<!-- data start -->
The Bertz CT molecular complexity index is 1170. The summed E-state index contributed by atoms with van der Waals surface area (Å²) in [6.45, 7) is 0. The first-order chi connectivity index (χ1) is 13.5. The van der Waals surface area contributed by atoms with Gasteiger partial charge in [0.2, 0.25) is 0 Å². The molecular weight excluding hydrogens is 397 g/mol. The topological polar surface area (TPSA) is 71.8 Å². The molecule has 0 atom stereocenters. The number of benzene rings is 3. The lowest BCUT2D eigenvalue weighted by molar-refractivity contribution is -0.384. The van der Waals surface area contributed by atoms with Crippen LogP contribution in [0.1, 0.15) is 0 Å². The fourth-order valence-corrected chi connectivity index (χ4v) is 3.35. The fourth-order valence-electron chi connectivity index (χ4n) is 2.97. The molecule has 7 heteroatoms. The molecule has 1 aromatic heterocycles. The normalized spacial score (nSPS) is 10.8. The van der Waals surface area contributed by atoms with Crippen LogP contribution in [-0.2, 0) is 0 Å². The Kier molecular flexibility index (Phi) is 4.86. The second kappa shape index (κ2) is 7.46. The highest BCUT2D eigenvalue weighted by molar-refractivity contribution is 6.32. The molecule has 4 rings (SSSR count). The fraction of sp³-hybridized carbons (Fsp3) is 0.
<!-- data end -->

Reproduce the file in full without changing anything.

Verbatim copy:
The Bertz CT molecular complexity index is 1170. The summed E-state index contributed by atoms with van der Waals surface area (Å²) in [6.45, 7) is 0. The first-order chi connectivity index (χ1) is 13.5. The van der Waals surface area contributed by atoms with Gasteiger partial charge in [0.2, 0.25) is 0 Å². The molecular weight excluding hydrogens is 397 g/mol. The topological polar surface area (TPSA) is 71.8 Å². The molecule has 0 atom stereocenters. The number of benzene rings is 3. The lowest BCUT2D eigenvalue weighted by molar-refractivity contribution is -0.384. The van der Waals surface area contributed by atoms with Crippen LogP contribution in [0.1, 0.15) is 0 Å². The fourth-order valence-corrected chi connectivity index (χ4v) is 3.35. The fourth-order valence-electron chi connectivity index (χ4n) is 2.97. The molecule has 7 heteroatoms. The molecule has 1 aromatic heterocycles. The normalized spacial score (nSPS) is 10.8. The van der Waals surface area contributed by atoms with Crippen LogP contribution in [-0.2, 0) is 0 Å². The Kier molecular flexibility index (Phi) is 4.86. The second kappa shape index (κ2) is 7.46. The highest BCUT2D eigenvalue weighted by molar-refractivity contribution is 6.32. The molecule has 4 rings (SSSR count). The fraction of sp³-hybridized carbons (Fsp3) is 0.